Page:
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Direct from the Battlefield: Tactical Combat Casualty Care Performance Improvement Items . 28 October 2013. TCCC Opportunities to Improve: Sources. Reports from Joint Trauma System (JTS) weekly Trauma Telecons – every Thursday morning
28 October 2013
Reports from Joint Trauma System (JTS) weekly Trauma Telecons – every Thursday morning
Worldwide telecon to discuss every serious casualty admitted to a Role 3 hospital from that week
Published medical reports
Armed Forces Medical
Feedback from doctors,
PAs, corpsmen, medics,
There was a recent adverse outcome from a tourniquet that was left in place for approximately 8 hours.
Be aggressive about putting tourniquets on in Care Under Fire for any life-threatening extremity hemorrhage BUT
Reassess the casualty in Tactical Field Care – remove it if it is not needed unless the casualty is in shock.
Always re-evaluate tourniquets at two hours and remove if possible.
Not using a tourniquet when you should
Using a tourniquet for minimal bleeding
Leaving the TQ too high--if placed "high and tight" during care under fire, move to just above the wound during TFC
Not taking it off when indicated during TFC
Taking TQ off when the casualty is in shock or has only a short transport time to the hospital
Not making it tight enough – the tourniquet should both stop the bleeding and eliminate the distal pulse if the distal extremity is intact
Not using a second tourniquet if needed
Waiting too long to put the tourniquet on
Periodically loosening the tourniquet to allow blood flow to the injured extremity
Failing to reassess to make sure the bleeding is still stopped
Narcotics (morphine and fentanyl) are CONTRAINDICATED for casualties
who are in shock or who are likely to
go into shock; these agents may worsen
their shock and increase the risk of death
Four casualties in two successive weekly telecons were noted to have received narcotics and were in shock during transport or on admission to the MTFs
Use ketamine for casualties who are in shock or at risk of going into shock but are still having significant pain
Male casualty with GSW to thigh
Bleeding controlled by tourniquet
In shock – alert but hypotensive
Severe pain from tourniquet
Repeated pleas to PA to remove the tourniquet
PA did not want to use opioids because of the shock
Perfect candidate for ketamine analgesia
Ketamine not fielded at the time with this unit
50 mg ketamine autoinjectors would help - but approval from the FDA is needed to use ketamine in that mode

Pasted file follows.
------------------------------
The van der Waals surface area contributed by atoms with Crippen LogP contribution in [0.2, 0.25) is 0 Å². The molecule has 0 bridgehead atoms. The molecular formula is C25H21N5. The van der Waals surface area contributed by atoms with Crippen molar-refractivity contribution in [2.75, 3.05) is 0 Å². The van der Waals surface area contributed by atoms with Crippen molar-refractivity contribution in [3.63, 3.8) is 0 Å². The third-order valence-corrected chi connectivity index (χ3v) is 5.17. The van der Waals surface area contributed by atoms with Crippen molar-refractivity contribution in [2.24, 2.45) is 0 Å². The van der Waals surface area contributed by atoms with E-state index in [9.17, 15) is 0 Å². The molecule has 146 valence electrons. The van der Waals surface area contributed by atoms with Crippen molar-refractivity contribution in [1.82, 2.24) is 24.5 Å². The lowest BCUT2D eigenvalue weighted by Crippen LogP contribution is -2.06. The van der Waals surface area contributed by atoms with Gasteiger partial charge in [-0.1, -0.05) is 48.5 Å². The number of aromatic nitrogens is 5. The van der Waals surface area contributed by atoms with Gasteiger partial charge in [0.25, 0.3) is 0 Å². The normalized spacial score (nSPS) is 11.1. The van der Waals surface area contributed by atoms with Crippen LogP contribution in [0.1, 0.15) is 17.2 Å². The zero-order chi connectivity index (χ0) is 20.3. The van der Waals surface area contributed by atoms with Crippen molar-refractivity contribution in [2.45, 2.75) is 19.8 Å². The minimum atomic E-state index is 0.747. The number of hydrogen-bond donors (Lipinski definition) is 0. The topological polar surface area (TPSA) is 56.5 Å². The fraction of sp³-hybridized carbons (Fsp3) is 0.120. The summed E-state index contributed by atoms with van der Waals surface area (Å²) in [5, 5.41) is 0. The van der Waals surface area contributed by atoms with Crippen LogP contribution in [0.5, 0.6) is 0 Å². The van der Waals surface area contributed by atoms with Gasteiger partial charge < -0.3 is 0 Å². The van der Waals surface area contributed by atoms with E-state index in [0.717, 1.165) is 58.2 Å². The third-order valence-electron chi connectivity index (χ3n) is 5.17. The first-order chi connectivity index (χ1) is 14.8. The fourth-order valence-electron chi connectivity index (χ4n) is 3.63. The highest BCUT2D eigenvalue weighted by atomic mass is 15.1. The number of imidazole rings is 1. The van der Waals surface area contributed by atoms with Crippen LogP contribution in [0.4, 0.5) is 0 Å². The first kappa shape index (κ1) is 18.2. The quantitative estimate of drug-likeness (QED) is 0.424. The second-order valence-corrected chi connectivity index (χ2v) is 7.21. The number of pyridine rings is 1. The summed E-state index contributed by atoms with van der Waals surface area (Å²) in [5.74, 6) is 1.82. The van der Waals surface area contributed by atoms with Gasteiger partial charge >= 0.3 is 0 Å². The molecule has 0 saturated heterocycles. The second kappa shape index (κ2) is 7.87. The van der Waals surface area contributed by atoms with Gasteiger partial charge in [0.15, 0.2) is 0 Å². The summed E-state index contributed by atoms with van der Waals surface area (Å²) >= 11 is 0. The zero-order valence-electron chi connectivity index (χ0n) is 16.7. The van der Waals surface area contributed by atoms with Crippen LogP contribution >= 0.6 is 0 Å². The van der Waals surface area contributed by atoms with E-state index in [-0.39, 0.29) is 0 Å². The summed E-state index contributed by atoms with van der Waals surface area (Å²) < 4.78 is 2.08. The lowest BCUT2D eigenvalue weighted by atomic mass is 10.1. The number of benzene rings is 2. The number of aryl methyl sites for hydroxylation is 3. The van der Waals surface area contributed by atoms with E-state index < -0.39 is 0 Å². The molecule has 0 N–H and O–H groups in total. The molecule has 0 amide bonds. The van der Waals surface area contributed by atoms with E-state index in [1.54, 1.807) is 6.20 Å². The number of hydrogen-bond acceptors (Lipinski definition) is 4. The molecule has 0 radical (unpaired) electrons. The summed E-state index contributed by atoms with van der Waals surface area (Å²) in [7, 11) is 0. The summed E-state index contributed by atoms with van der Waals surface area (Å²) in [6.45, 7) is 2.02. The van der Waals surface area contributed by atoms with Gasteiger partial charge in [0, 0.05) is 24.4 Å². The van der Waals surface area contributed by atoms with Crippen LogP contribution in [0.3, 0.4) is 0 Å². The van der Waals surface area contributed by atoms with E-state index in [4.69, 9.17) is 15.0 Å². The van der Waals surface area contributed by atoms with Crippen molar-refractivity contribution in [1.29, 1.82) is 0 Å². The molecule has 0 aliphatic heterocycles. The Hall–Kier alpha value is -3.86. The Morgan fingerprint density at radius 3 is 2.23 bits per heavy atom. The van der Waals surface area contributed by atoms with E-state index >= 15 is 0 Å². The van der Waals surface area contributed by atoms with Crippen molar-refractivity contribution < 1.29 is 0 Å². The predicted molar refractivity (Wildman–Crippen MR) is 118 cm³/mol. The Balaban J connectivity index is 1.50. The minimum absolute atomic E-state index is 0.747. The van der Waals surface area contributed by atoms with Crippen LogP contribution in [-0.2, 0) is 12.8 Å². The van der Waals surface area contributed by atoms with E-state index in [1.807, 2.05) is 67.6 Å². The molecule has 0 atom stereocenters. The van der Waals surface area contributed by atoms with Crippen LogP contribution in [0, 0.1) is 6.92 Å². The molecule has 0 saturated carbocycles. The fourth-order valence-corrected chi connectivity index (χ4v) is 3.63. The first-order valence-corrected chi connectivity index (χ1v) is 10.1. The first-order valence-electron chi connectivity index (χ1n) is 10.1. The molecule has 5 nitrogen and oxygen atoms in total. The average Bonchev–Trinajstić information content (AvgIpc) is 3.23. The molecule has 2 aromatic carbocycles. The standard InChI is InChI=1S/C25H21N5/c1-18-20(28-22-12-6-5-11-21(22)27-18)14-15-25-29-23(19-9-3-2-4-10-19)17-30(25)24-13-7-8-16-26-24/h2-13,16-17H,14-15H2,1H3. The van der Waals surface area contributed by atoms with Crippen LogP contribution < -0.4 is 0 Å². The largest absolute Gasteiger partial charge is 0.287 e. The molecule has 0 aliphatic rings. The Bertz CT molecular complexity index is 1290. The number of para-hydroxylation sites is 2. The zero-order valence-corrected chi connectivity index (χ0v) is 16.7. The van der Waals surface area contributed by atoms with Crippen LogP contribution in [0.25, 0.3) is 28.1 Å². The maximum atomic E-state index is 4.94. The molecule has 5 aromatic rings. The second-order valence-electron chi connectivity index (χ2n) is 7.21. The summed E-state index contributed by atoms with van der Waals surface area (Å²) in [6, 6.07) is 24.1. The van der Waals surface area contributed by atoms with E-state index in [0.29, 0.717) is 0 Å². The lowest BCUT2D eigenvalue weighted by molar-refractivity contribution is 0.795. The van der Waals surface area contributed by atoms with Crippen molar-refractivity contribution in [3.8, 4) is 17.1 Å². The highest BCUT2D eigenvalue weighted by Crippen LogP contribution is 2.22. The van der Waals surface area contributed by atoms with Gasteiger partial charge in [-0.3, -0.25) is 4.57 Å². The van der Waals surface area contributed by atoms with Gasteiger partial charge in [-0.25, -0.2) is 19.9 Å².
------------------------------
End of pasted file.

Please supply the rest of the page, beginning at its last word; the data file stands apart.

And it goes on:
Ketamine can safely be given
after a fentanyl lozenge
Some practitioners use
such as midazolam to avoid
ketamine side effects BUT
Midazolam may cause respiratory depression, especially when used with opioids
Avoid giving midazolam to casualties who have previously gotten fentanyl lozenges or morphine
Rigid eye shield for obvious or suspected eye wounds - often not being done – SHIELD AND SHIP!
Not doing this may cause permanent loss of vision – use a shield for any injury in or around the eye
Eye shields not always in IFAKs. Can use eye pro instead.
IED + no eye pro + facial wounds = Suspected Eye Injury!
Shrapnel in right eye from IED
Had rigid eye shield placed
Reported as both pressure patched and as having a gauze pad placed under the eye shield without pressure
Extruded uveal tissue (intraocular contents) noted at time of operative repair of globe
Do not place gauze on injured eyes! COL Robb Mazzoli: Gauze can adhere to iris tissue and cause further extrusion when removed even if no pressure is applied to eye.
At least two other recent occurrences of patching
2010 casualty with endophthalmitis (blinding infection inside the eye)
Reminder – shield and moxifloxacin in the field
for penetrating eye injuries – use combat pill pack!
Also – need to continue
moxi both topically and
systemically in the MTFs
Many antibiotics do not
penetrate well into the
died with a tension pneumothorax
for respiratory distress – perform needle
decompression when indicated
Casualty with gunshot wound in the left infraclavicular area with external hemorrhage
External hemorrhage noted to increase as casualty resuscitated in ED
No record of Combat Gauze use
All injuries noted to be extrapleural
Lesson learned: see following slide
It doesn’t work if you don’t use it.
to the inguinal area
partially controlled with Combat Gauze
3 of 5 casualties had complex blast injuries
All 3 with high traumatic LE amputations and reported difficulty with hemorrhage control despite tourniquet use
Combat Gauze reportedly not used
All 3 would have been excellent candidates for a junctional tourniquet – none were fielded with this unit
All 3 casualties required massive transfusions upon arrival at the Role 2 MTF
Combat Ready Clamp JETT Sam Junctional Tourniquet
Junctional tourniquets: They don’t
work if your unit doesn’t field them.
Service medical departments responsible for training combat medical personnel only
Line commanders must take the lead to have an effective TCCC training program for all combatants
Ranger First Responder Course is the best model
You’re not done taking care of your casualty until this is done
USFOR-A FRAGO 13-39 directs the use of the TCCC Casualty Card and electronic AAR
Mission Commanders – this is a leadership issue!